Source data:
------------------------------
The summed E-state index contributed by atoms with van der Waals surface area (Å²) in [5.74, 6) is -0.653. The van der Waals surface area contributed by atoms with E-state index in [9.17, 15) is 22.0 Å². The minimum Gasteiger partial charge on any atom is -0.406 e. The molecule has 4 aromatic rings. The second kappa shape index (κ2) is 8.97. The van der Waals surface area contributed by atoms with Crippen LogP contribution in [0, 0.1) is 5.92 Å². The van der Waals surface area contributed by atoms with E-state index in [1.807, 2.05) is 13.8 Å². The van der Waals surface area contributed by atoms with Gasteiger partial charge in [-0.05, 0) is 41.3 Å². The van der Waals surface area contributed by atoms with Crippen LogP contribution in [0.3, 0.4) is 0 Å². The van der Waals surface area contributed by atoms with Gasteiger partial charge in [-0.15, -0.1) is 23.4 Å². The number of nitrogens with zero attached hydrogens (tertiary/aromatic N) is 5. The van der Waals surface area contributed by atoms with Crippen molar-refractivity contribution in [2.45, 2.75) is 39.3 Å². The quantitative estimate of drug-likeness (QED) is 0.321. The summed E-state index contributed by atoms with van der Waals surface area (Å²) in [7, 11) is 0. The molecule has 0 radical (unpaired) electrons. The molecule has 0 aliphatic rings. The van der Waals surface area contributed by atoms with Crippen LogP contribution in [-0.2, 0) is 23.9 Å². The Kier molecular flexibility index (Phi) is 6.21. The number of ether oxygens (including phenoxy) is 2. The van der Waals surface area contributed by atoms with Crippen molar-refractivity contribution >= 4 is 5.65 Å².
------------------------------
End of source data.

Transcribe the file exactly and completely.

The summed E-state index contributed by atoms with van der Waals surface area (Å²) in [5.74, 6) is -0.653. The van der Waals surface area contributed by atoms with E-state index in [9.17, 15) is 22.0 Å². The minimum Gasteiger partial charge on any atom is -0.406 e. The molecule has 4 aromatic rings. The second kappa shape index (κ2) is 8.97. The van der Waals surface area contributed by atoms with Crippen LogP contribution in [0, 0.1) is 5.92 Å². The van der Waals surface area contributed by atoms with E-state index in [1.807, 2.05) is 13.8 Å². The van der Waals surface area contributed by atoms with Gasteiger partial charge in [-0.05, 0) is 41.3 Å². The van der Waals surface area contributed by atoms with Crippen LogP contribution in [0.3, 0.4) is 0 Å². The van der Waals surface area contributed by atoms with Gasteiger partial charge in [-0.15, -0.1) is 23.4 Å². The number of nitrogens with zero attached hydrogens (tertiary/aromatic N) is 5. The van der Waals surface area contributed by atoms with Crippen molar-refractivity contribution in [2.45, 2.75) is 39.3 Å². The quantitative estimate of drug-likeness (QED) is 0.321. The summed E-state index contributed by atoms with van der Waals surface area (Å²) in [7, 11) is 0. The molecule has 0 radical (unpaired) electrons. The molecule has 0 aliphatic rings. The van der Waals surface area contributed by atoms with Crippen LogP contribution in [-0.2, 0) is 23.9 Å². The Kier molecular flexibility index (Phi) is 6.21. The number of ether oxygens (including phenoxy) is 2. The van der Waals surface area contributed by atoms with Crippen molar-refractivity contribution >= 4 is 5.65 Å².